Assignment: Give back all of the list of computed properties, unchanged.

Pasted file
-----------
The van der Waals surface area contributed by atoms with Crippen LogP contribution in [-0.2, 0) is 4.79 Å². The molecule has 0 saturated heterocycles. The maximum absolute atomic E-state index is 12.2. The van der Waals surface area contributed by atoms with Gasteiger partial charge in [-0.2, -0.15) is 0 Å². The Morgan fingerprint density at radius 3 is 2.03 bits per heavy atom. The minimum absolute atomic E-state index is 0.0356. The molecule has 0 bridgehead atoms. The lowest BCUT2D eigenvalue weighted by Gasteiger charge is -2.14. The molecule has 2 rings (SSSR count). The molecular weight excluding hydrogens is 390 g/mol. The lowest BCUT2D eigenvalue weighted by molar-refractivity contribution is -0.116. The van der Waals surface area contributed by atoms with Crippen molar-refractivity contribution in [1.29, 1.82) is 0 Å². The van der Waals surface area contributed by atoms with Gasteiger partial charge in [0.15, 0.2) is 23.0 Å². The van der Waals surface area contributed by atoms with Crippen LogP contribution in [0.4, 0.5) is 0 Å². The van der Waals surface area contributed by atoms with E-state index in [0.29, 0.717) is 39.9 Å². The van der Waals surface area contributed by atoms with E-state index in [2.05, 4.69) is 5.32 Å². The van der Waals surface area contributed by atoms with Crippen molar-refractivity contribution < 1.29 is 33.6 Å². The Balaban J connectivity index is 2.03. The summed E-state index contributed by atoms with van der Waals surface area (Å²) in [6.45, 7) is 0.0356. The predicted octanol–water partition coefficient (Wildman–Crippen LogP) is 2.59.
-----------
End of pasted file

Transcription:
The van der Waals surface area contributed by atoms with Crippen LogP contribution in [-0.2, 0) is 4.79 Å². The molecule has 0 saturated heterocycles. The maximum absolute atomic E-state index is 12.2. The van der Waals surface area contributed by atoms with Gasteiger partial charge in [-0.2, -0.15) is 0 Å². The Morgan fingerprint density at radius 3 is 2.03 bits per heavy atom. The minimum absolute atomic E-state index is 0.0356. The molecule has 0 bridgehead atoms. The lowest BCUT2D eigenvalue weighted by Gasteiger charge is -2.14. The molecule has 2 rings (SSSR count). The molecular weight excluding hydrogens is 390 g/mol. The lowest BCUT2D eigenvalue weighted by molar-refractivity contribution is -0.116. The van der Waals surface area contributed by atoms with Crippen molar-refractivity contribution in [1.29, 1.82) is 0 Å². The van der Waals surface area contributed by atoms with Gasteiger partial charge in [0.15, 0.2) is 23.0 Å². The van der Waals surface area contributed by atoms with Crippen LogP contribution in [0.4, 0.5) is 0 Å². The van der Waals surface area contributed by atoms with E-state index in [0.29, 0.717) is 39.9 Å². The van der Waals surface area contributed by atoms with E-state index in [2.05, 4.69) is 5.32 Å². The van der Waals surface area contributed by atoms with Crippen molar-refractivity contribution < 1.29 is 33.6 Å². The Balaban J connectivity index is 2.03. The summed E-state index contributed by atoms with van der Waals surface area (Å²) in [6.45, 7) is 0.0356. The predicted octanol–water partition coefficient (Wildman–Crippen LogP) is 2.59.